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Pit and the Pendulum (1961) Film Review

Pit and the Pendulum (1961) Film Review

Pit and the Pendulum (1961)

Starring Vincent Price, John Kerr and Barbara Steele. Directed by Roger Corman.

Following the sudden death of his sister, Francis Barnard (John Kerr) travels to Spain to question her husband, Don Nicholas Medina (Vincent Price), son of a notoriously barbaric Inquisitor. Medina openly mourns the death of his wife but Barnard is unconvinced by his story and is determined to discover the truth.

Pit and the Pendulum 1961 Vincent Price

Proceeding from ‘The Fall of the House of Usher’ (1960), director Roger Corman’s second film in his now-famous cycle of Edgar Allan Poe adaptations was this delightfully lurid and lavish offering that can at once be both repugnant and resplendent. ‘Pit and the Pendulum’ is a uniquely and profoundly visual experience. Dazzling colour and abhorrent darkness coalesce to invoke the most unpleasant feelings of trepidation. The luxuriant cinematography of Floyd D. Crosby coupled with the artistic eye of Corman merge superbly, ensuring that mood and atmosphere remain constant and that the viewer feels the agony of the events depicted on-screen. There is an unmistakable majesty to a film that has all the hallmarks of a fine theatrical production transferred so impeccably to the movie screen.

Pit and the Pendulum 1961
Furthermore, Richard Matheson’s screenplay is both intelligent and eloquent, bringing this adaptation of one of the works of the masterful Edgar Allen Poe to life; albeit perhaps not always faithful to the source material, as is so often the case. Corman makes full use of what he is gifted here with aplomb – the pacing of the film is superb, constantly moving onwards, never lingering too long and remaining thoroughly enthralling throughout. Truly this film is as close to perfect in presentation as a viewer could possibly hope for.

Pit and the Pendulum 1961

It is, alas, impossible to write nothing but glowing praise for this film as when the flaws do rear their ugly heads they are hardly inconspicuous. The most notable issue lies with John Kerr whose continually wooden, dull and tepid acting is too explicit for a leading role. It could be argued that the brilliance of what was around him draws abnormal levels of attention to his failings but throughout he does seem to be woefully miscast as our hero. Similarly, while the linguistic talents of Vincent Price lend themselves to an almost Shakespearean delivery of his lines, as so often was the case he allows himself to ham it up just a tad too much which detracts somewhat from the more serious nature of the film.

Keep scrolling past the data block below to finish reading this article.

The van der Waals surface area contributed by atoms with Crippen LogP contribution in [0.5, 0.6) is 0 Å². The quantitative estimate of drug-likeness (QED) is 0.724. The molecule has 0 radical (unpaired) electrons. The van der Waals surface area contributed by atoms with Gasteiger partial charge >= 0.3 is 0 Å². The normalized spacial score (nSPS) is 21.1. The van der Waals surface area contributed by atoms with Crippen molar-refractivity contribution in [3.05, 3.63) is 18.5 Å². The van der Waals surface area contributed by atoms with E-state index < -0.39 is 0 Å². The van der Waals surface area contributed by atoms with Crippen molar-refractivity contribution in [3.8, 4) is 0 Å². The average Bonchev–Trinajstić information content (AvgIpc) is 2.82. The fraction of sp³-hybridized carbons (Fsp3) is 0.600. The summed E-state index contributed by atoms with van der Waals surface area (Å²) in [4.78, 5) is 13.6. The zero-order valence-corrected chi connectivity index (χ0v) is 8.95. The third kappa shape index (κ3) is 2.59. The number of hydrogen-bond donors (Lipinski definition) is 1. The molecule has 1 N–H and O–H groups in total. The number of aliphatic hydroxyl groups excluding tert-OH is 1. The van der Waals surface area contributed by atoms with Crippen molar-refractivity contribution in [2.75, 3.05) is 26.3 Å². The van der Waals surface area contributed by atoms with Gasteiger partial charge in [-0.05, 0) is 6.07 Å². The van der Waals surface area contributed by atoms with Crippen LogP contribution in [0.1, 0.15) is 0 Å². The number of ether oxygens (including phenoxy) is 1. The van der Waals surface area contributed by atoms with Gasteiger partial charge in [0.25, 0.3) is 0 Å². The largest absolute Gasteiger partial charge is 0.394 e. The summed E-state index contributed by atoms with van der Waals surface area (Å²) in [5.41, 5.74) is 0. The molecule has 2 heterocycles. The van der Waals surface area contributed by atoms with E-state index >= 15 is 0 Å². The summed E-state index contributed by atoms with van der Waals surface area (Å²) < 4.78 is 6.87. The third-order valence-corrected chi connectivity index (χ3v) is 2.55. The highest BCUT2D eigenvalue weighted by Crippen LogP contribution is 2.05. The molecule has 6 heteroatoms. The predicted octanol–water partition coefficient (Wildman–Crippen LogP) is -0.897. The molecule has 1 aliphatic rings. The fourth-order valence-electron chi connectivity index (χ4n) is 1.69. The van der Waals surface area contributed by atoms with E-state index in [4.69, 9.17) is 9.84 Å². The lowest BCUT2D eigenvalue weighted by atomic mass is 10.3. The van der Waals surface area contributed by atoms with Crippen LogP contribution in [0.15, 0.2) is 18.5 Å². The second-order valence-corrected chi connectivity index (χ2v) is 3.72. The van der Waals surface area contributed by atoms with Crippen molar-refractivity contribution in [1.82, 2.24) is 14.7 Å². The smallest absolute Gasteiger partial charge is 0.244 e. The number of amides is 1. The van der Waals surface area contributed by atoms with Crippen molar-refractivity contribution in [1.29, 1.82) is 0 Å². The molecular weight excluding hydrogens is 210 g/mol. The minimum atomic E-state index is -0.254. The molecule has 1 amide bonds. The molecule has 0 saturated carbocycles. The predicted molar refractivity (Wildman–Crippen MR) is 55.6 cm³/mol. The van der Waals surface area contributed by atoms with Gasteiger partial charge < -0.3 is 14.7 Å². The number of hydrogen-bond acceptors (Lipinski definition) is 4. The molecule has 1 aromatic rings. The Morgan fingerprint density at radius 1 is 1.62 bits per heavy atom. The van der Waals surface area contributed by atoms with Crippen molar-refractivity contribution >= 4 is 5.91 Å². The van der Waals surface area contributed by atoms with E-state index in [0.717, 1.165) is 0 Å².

Pit and the Pendulum 1961

However, the iffy acting performances fortunately do not detract greatly from the finished product and though a little more control from Mr Price and a little more competence from Mr Kerr would be a welcome addition, the absorbing visuals, rapid pacing and thoroughly enthralling nature of the production as a whole serve to paper over the cracks convincingly enough. There are also more positive performances to be enjoyed from Luanne Anders and Anthony Carbone who despite their place in supporting roles are most enjoyable. Cult-favourite, Barbara Steele, makes short appearances as Medina’s deceased wife.


If the Corman/Price collaborations are to horror what the Scorsese/De Niro collaborations be to drama then this may well be Corman’s ‘Goodfellas’. A sublime entry into the genre that offers numerous thrills and chills, inherent beauty and one of the strongest screenplays to grace Sixties horror cinema. What flaws that there are cannot truly undermine the hard work that went into making this magnificent horror film and it is rightly considered as one of the greats of the genre.


  1. Steve

    Always loved this movie. Far superior to the 1991 version–no matter how great Jeffrey Combs is I couldn’t get into that one.


      Hi Steve,

      Sorry, I missed your comment previously! Been moving sites. I can’t remember much about the Jeffrey Combs version of Pit and the Pendulum as it’s been so long. In fact, I think I probably watched it before I saw the Vincent Price version!

      I do recall not being that impressed with it, though. And I concur! Jeffrey Combs is a fantastic actor, but I’ll stick to Re-Animator and his turn in The Frighteners.



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